We saw schools of tiny minnows around every bridge pillar and around other cover throughout that day, so while I can’t get inside the fish’s heads, it makes sense that the 1 ¼-inch bait had greater appeal because it more accurately matched the forage fish the crappie had been eating.
Learn the techniques of four crankbait trolling experts and increase your summer crappie fishing success.
“And the Bandits Stroll Away” might sound like a country song title. Instead, it’s what Arkansas crappie guide Payton Usrey tells boat guests when the final trolling lure is in the water and it’s time for fish-catching action.
Bandits are a brand of shad-shaped crankbaits, popular with Usrey and scores of avid crappie anglers who enjoy summer trolling for the species. They rattle and have a wide wobble when retrieved.
Strolling, in fishing talk, refers to various slow-trolling techniques in which a boat’s electric trolling motor is used to move the watercraft along in a deliberate, controlled manner for presenting lures.
Brush piles produce summer crappie. We all know that. Two top crappie anglers explain how to catch the most crappie out of each brush pile.
The formula is simple. Using the correct presentations equals success catching more and bigger crappie from brush piles.
“When I say presentation it means a number of things,” said professional crappie angler Dan Dannenmueller. “Everything from distance from the brush pile to the boat, casting distance, lure retrieve, lure color, lure size, angle of cast from the boat and everything else I can change to incite a crappie to bite.”
Before fishing a brush pile, Dannenmueller will use his sonar units from a distance to see if it has crappie in it and where they are located. He likes to stay at least 50 feet from the brush pile to avoid spooking the crappie before moving closer.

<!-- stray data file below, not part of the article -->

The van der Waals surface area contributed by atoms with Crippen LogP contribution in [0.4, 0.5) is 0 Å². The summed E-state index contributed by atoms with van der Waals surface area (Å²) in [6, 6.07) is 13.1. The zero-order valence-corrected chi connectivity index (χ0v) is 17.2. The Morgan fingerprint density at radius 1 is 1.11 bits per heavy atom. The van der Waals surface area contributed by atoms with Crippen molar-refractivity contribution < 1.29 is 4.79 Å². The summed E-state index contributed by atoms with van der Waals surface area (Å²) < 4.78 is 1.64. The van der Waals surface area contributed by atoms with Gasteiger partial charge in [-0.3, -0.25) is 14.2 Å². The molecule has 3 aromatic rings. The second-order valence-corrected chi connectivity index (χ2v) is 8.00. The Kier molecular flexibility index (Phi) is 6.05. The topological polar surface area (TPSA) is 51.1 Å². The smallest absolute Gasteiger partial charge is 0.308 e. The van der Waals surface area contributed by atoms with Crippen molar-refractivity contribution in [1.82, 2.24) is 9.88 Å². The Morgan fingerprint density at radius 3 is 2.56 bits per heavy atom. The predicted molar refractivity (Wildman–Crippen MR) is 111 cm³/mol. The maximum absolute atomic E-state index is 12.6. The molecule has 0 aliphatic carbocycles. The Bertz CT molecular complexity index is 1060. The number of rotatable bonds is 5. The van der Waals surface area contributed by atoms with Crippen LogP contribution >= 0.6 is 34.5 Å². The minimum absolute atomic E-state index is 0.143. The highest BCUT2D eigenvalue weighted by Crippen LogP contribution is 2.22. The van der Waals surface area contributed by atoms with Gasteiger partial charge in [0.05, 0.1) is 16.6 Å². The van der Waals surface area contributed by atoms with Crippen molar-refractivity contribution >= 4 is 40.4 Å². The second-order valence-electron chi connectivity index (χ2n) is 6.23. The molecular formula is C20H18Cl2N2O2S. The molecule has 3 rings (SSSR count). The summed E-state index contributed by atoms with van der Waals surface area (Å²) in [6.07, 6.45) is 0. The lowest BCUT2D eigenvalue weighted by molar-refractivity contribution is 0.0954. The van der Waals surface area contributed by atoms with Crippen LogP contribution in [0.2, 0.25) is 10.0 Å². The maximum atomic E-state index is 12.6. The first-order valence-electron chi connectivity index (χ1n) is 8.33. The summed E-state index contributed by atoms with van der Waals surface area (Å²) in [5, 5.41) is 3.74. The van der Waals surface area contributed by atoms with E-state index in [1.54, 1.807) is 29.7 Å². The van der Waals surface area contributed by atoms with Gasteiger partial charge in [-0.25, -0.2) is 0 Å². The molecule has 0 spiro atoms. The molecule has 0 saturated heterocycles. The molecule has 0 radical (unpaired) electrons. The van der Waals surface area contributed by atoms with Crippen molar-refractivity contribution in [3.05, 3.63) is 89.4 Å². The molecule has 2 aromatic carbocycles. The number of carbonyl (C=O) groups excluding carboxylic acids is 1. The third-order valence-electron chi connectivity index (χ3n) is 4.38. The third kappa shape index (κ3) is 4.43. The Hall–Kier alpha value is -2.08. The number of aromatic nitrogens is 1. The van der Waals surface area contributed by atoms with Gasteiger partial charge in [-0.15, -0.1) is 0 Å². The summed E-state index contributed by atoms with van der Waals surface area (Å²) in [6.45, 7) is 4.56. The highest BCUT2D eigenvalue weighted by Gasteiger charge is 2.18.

Beyond helping you beat the heat and the crowds, summer night crappie fishing provides dependable action. Here’s what you need to know.
Seeing a few minnows in a pier light, you know it won’t be long. Soon more plentiful minnows will become part of the scene, and the dark shadows of crappie will start showing up. If all goes according to plan, the crappie catching action will soon kick into gear.
Night fishing for crappie has definite advantages through mid-summer. Two obvious advantages are an escape from the heat of the day and the chance to avoid crowds of pleasure boaters and other anglers. Fishing is about trying to catch fish, though, and the most important advantages of summer night crappie fishing are that fish tend to be congregated and cooperative, and the patterns are predictable.
Crappie are active at night, moving shallower than at other times and actively seeking food. They feed opportunistically on concentrations of forage, which is central why summer night fishing tends to be predictable.
Going long can produce a quick score for football teams, and crappie anglers can also score quickly by going long with their baits.
When Brad Chappell started fishing Magnolia Crappie Club tournaments, he quickly discovered he needed to go long for crappie to succeed in the club. Chappell became convinced he needed to change tactics when the team of Earl Brinks and Kenny Browning kept winning the club tournaments by long lining for crappie.
“Honestly, they were putting a beat down on us, so I just decided I wanted to do it,” Chappell said.
Chappell learned his lessons so well that he is now considered one of the best anywhere at long lining, a method of trolling lures on long lines from the sides and back of a slow-moving boat. The Mississippi guide believes long lining is so effective because it allows him to cover water quickly with a wide span of lures running through a specific, controllable depth.
Long lining produces for Chappell through most of the year. “I do it as long as the water is over 45 degrees,” Chappell said. “Anything below that is a little bit too cold.”